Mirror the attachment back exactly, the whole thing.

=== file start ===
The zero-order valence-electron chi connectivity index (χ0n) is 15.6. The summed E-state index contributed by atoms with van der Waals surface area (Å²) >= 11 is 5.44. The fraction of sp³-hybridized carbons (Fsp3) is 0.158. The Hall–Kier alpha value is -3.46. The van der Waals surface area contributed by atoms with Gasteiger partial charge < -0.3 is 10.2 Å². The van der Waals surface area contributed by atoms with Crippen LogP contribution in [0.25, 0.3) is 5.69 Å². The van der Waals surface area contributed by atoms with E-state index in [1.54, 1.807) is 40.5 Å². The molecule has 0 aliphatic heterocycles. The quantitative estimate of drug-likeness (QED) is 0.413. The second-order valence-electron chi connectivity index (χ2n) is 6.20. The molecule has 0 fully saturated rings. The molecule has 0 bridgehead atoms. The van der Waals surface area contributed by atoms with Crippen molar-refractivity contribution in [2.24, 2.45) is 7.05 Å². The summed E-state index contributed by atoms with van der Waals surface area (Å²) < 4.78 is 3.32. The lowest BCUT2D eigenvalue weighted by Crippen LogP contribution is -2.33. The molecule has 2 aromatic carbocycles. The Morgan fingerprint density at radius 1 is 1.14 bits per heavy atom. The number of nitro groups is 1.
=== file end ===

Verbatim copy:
The zero-order valence-electron chi connectivity index (χ0n) is 15.6. The summed E-state index contributed by atoms with van der Waals surface area (Å²) >= 11 is 5.44. The fraction of sp³-hybridized carbons (Fsp3) is 0.158. The Hall–Kier alpha value is -3.46. The van der Waals surface area contributed by atoms with Gasteiger partial charge < -0.3 is 10.2 Å². The van der Waals surface area contributed by atoms with Crippen LogP contribution in [0.25, 0.3) is 5.69 Å². The van der Waals surface area contributed by atoms with E-state index in [1.54, 1.807) is 40.5 Å². The molecule has 0 aliphatic heterocycles. The quantitative estimate of drug-likeness (QED) is 0.413. The second-order valence-electron chi connectivity index (χ2n) is 6.20. The molecule has 0 fully saturated rings. The molecule has 0 bridgehead atoms. The van der Waals surface area contributed by atoms with Crippen molar-refractivity contribution in [2.24, 2.45) is 7.05 Å². The summed E-state index contributed by atoms with van der Waals surface area (Å²) < 4.78 is 3.32. The lowest BCUT2D eigenvalue weighted by Crippen LogP contribution is -2.33. The molecule has 2 aromatic carbocycles. The Morgan fingerprint density at radius 1 is 1.14 bits per heavy atom. The number of nitro groups is 1.